Bring your attention to that one false scare where Tarantino psyches us out with the arrival of a car in front of Shosanna's movie theater as she changes the marquee. An anonymous officer uses an act of intimidation in order to get Shosanna into the automobile, in order to be taken to the luncheon with Zoller and Goebbels. The scene exists not just for a throwaway moment of tension, as it may seem at first, but really in order to suggest the chains of power, regimented and insensate, that results through military bureaucracy. Zoller would not have wanted such intimidation be used with Shosanna, and this is very clear when Zoller later greets her with surprise that she'd had accepted his invitation at all. But, in his now highly elevated position, the military has deployed a separate, lower arm of employment to fetch her, a lower officer whose abuse of coercive authority is squarely out of Zoller's control - or, to be realistic, is probably so typical, Zoller would really hardly find much reason to fret over it. He does not commit the mistreatment of Shosanna, but he's blind or has turned a blind eye to the turmoil and fear he is indirectly causing her.

Tarantino tempers all their meetings with the bustle of the world and environment around them - with the one exception being their first meeting. Inflected only with his lovestruck affectations, there is not a word from Zoller about his reputation: it's only movies. It is not until their next meeting at the cafe that, surrounded by adoring citizens and autograph seekers, that he succumb to playing the "celebrity" card and boasting in the blood on his hands.

Everyone's a basterd in Tarantino's WWII worldview.

So the big question is: despite all this, does Inglourious Basterds still really come off as so boorish that its preconceived reputation as a revenge fantasy for the Jewish sticks?

I suppose considering the unfortunate marketing (the self-aware luridness likely not enough to overcome their ostensible surface of war-fetishizing), its reputation preceded it:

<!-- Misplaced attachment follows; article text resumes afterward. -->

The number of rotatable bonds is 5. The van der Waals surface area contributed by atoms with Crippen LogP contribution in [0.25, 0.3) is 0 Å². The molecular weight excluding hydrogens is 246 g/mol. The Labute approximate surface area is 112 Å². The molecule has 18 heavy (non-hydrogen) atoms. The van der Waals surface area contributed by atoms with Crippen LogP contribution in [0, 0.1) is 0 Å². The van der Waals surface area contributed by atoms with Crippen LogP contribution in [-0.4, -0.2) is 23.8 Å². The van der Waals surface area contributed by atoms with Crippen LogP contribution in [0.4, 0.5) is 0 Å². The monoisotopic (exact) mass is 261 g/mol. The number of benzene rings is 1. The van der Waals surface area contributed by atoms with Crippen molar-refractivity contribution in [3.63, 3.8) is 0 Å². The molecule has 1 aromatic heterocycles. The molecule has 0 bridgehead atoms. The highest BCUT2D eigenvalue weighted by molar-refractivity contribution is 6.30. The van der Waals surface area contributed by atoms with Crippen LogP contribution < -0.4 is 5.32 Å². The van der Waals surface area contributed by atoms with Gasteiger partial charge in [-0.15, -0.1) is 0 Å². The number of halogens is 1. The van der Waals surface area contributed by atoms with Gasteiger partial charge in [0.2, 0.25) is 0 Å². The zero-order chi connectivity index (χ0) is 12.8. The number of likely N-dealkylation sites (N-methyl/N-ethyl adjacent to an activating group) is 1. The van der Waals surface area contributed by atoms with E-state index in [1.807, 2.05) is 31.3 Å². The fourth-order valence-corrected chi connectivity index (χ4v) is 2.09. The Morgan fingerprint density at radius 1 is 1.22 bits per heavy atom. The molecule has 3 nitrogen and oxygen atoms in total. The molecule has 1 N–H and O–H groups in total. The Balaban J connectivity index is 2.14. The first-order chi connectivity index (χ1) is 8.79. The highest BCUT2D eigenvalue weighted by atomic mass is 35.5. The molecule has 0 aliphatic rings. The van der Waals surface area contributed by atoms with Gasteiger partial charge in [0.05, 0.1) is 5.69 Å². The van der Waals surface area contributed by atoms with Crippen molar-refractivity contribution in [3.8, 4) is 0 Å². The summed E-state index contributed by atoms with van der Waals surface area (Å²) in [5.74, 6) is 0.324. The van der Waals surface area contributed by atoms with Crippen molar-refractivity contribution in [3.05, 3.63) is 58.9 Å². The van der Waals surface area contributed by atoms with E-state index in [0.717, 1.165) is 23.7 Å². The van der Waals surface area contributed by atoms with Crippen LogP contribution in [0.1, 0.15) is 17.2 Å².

But if it does to some extent serve as cathartic wish fulfillment, doused in the drowsing fumes of violent comeuppance, it is all treated with a sense of distance and informed totally by the petrification of a nation's shameful period in history by History (thus giving impetus to the film's fantasy-history elements), attributing almost complete blame on Hitler (and Goebbels even more so, since Tarantino's film seems mostly an outcry over cinema utilized abusively), or, most accurately, Hitler's diabolical perfecting of war. Blame falls on him but also on war itself, and its ability to systematize crystallized cruelty, avarice, and pettiness in all parties.

The film's not needing to throw at us that "Nazi with a heart" in order to make us understand its rhetorical vantage point is probably its strongest testament to its vantage point: that Nazi Germany's negative representation in history and media is, yes, something they must live with... but nevertheless, it is something that is contrived - a Nazi is not a Nazi, but an individual person who has been contrived into a Nazi, that was made into a Nazi. (And this is extra true for movie Nazis, represented solely to villainize and justify tales of war.) The film's insinuated analogy between the contrivances of politics and the contrivances of narratives (as in propaganda, and, as a side note, in the large majority of fiction war film) is, further, a direct parallel to how Hitler contrived his evil ideology, its irrational prejudices, and the masses serving it. Nazism is not people. It is the ill of nationalism and desperation and insecurity, blown up and preyed upon in a grand political scale by Hitler. Only after considering that can we act on the people who mold to its contours.